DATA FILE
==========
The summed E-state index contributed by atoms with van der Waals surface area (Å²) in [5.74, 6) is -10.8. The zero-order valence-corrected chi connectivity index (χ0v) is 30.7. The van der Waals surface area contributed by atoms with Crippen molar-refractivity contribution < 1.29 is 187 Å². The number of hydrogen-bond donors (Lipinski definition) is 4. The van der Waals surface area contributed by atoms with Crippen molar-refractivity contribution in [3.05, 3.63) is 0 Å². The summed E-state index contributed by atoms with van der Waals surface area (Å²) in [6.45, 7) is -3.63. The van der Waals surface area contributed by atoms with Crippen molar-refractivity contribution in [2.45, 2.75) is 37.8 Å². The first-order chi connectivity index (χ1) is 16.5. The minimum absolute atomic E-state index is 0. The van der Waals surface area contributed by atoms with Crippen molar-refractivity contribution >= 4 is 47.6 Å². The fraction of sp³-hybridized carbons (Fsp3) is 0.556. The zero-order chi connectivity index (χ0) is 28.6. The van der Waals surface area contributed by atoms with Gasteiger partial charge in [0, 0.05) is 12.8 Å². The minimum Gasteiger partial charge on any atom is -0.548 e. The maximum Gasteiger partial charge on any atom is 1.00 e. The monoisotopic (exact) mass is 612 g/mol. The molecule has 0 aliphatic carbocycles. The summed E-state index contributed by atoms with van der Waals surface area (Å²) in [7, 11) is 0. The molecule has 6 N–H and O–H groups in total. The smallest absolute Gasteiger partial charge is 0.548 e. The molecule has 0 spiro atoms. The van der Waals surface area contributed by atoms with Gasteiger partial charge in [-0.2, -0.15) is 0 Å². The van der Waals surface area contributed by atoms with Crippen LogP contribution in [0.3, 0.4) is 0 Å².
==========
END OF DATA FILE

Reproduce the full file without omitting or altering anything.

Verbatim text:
The summed E-state index contributed by atoms with van der Waals surface area (Å²) in [5.74, 6) is -10.8. The zero-order valence-corrected chi connectivity index (χ0v) is 30.7. The van der Waals surface area contributed by atoms with Crippen molar-refractivity contribution < 1.29 is 187 Å². The number of hydrogen-bond donors (Lipinski definition) is 4. The van der Waals surface area contributed by atoms with Crippen molar-refractivity contribution in [3.05, 3.63) is 0 Å². The summed E-state index contributed by atoms with van der Waals surface area (Å²) in [6.45, 7) is -3.63. The van der Waals surface area contributed by atoms with Crippen molar-refractivity contribution in [2.45, 2.75) is 37.8 Å². The first-order chi connectivity index (χ1) is 16.5. The minimum absolute atomic E-state index is 0. The van der Waals surface area contributed by atoms with Crippen molar-refractivity contribution >= 4 is 47.6 Å². The fraction of sp³-hybridized carbons (Fsp3) is 0.556. The zero-order chi connectivity index (χ0) is 28.6. The van der Waals surface area contributed by atoms with Gasteiger partial charge in [0, 0.05) is 12.8 Å². The minimum Gasteiger partial charge on any atom is -0.548 e. The maximum Gasteiger partial charge on any atom is 1.00 e. The monoisotopic (exact) mass is 612 g/mol. The molecule has 0 aliphatic carbocycles. The summed E-state index contributed by atoms with van der Waals surface area (Å²) in [7, 11) is 0. The molecule has 6 N–H and O–H groups in total. The smallest absolute Gasteiger partial charge is 0.548 e. The molecule has 0 spiro atoms. The van der Waals surface area contributed by atoms with Gasteiger partial charge in [-0.2, -0.15) is 0 Å². The van der Waals surface area contributed by atoms with Crippen LogP contribution in [0.3, 0.4) is 0 Å².